Welcome to part two of another mini-series! This series will be all about assistance dogs (known as service dogs in the USA)! My aim of this series is to help educate the public to make at least one handlers’ day easier! In this post I will be covering assistance dog law. All the information in this series will be based on the UK so may vary in different countries.
In the UK it is commonly believed that guide dogs are the only type of assistance dog that have public access. You will often see signs on shops that say ‘guide dogs only’ or accommodation contracts that say ‘guide dogs only’. Although guide dogs do have public access these should actually say ‘assistance dogs only’ or ‘task trained assistance dogs only’. This is because under the Equality Act 2010 its illegal to deny public access to an assistance dog.
The law that protects assistance dog owners in the UK is the Equality Act 2010. In this law it states that ‘reasonable adjustments’ must be made for assistance dog owners. This is because a task trained assistance dog is viewed as an ‘auxiliary aid’ so classed as medical equipment and not a dog. It is also important to note that in the UK there is no form of ID that makes an assistance dog legitimate. Some charities like Assistance Dogs UK (ADUK) do give their dogs ID but it is not required by law. Finally it’s not required by law to label an assistance dog although most handlers choose to because it makes public access a lot easier.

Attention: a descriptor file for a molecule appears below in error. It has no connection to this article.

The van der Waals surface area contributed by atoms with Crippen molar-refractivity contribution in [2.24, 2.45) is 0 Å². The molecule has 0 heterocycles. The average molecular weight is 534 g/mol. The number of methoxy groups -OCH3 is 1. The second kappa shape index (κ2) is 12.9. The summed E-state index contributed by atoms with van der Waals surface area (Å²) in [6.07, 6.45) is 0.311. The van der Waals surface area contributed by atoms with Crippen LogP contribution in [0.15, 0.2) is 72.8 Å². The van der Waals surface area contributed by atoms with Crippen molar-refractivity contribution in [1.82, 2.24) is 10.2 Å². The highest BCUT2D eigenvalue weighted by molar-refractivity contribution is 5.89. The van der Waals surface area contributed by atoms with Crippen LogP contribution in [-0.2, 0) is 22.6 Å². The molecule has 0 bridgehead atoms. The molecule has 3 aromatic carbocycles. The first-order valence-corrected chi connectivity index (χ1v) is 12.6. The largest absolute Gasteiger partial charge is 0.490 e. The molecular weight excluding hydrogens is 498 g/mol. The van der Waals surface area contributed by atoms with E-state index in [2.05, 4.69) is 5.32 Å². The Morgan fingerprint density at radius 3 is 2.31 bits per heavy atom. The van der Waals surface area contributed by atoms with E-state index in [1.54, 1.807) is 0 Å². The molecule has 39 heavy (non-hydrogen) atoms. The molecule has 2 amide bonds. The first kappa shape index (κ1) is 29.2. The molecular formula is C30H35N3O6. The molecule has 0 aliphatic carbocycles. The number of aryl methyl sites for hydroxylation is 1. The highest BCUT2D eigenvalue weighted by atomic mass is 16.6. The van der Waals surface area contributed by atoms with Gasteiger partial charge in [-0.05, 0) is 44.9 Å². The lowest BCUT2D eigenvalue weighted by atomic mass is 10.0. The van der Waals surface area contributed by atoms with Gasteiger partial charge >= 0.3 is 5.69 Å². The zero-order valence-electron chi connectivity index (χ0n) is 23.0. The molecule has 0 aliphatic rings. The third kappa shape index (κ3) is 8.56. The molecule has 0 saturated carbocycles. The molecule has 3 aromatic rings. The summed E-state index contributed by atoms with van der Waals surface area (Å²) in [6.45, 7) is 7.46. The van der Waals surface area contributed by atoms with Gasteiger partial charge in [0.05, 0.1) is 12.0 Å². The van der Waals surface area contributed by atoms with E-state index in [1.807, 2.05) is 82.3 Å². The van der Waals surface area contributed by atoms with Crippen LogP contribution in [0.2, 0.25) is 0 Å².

What it means
So, that means that an assistance dog cannot be denied entry to a public place even if it is not a pet friendly place. This includes restaurants, hotels, accommodation, taxis and many more!
Assistance dog Vs therapy dog and emotional support animal
Assistance dogs are dogs that have been trained in order to provide assistance to disabled people or those with certain medical conditions (UK parliament).
Therapy dogs provide psychological or physiological therapy to individuals other than their handlers (Alliance of Therapy Dogs).
Emotional support animals are pets that help their owner merely by their presence in the US. But they do not exist in the UK so don’t have any more rights than a pet dog. (Very well mind).
So, now you know the differences what does this mean legally?
Assistance dogs have the most public access and legally have access to all public spaces, with very few legal exceptions.
Therapy dogs have access to places like hospitals and schools but only when they are working. They do not have access to places like restaurants, hotels and non-pet friendly accommodation.
Finally, as I said above emotional support animals are not yet recognised in the UK so don’t have any more public access than a pet.
Hopefully this post has enlightened you to the laws surrounding assistance dogs in the UK. In my next and final post of this series I will discuss assistance dog etiquette.